Wednesday, August 7, 2019

Five Minutes with Wendy Hunter Barker, Assistant Dean of Academic Programs and Marketing, UC San Diego

"In my youth, we moved a lot and I experienced many different states and American subcultures. We often lived with other single-mother families and met a wide variety of people. In my teens, I was fortunate enough to spend a summer in Europe and my love for exploring different cultures was cemented. I knew I wanted to work in a field that allowed me access to people from around the world in a way that promoted the best globalism has to offer."


Household Responses to Food Subsidies: Evidence from India

June 9, 2014 10:00 AM

This week's featured paper from our Online Paper Collection is by Tara Kaul, University of Maryland. This paper uses household survey data to examine the effect of food subsidies on the nutritional outcomes of poor households in India. The national food security program, known as the Public Distribution System (PDS), takes the form of a monthly quota of cereals (rice and/or wheat) available for purchase at substantially discounted prices. The effect of the program is studied by exploiting the geographic and household size specific variations in the value of the subsidy that result from differences in state program rules and local market prices.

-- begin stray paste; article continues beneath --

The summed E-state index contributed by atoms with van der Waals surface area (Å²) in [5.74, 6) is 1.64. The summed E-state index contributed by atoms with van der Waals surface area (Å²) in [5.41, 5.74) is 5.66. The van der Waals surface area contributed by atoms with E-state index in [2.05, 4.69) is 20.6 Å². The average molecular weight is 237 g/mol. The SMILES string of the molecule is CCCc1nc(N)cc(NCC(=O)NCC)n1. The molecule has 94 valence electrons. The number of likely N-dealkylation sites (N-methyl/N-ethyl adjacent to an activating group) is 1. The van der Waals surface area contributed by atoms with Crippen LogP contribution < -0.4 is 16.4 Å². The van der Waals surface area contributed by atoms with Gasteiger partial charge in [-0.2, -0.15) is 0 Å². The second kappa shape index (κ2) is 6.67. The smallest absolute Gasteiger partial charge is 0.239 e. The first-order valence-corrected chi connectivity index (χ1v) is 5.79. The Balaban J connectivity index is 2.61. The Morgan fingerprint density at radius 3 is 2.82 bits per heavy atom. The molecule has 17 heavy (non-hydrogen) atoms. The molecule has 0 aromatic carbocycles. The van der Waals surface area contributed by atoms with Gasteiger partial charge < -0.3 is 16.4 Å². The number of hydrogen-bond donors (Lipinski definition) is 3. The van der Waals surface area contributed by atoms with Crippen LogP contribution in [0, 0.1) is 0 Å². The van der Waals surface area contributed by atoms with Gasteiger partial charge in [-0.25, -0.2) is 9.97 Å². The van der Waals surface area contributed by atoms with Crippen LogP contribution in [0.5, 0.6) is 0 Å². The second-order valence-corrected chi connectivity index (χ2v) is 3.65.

In agreement with other literature on food subsidies, this paper finds small elasticities for cereal consumption and caloric intake with respect to the value of the subsidy. However, households benefit from the program in terms of overall food intake and not just through cereals directly provided by the PDS. The elasticities for calories from all food groups are positive and significant. This is in contrast to studies on pure price subsidies for cereals which found zero or negative effects on caloric intake. Thus, the results in this paper suggest that quotas may be more effective than price subsidies at improving nutrition. Taking into account state level differences in the functioning of the program, a substantially smaller effect is found in states that have higher levels of corruption.

Read the full paper [PDF]


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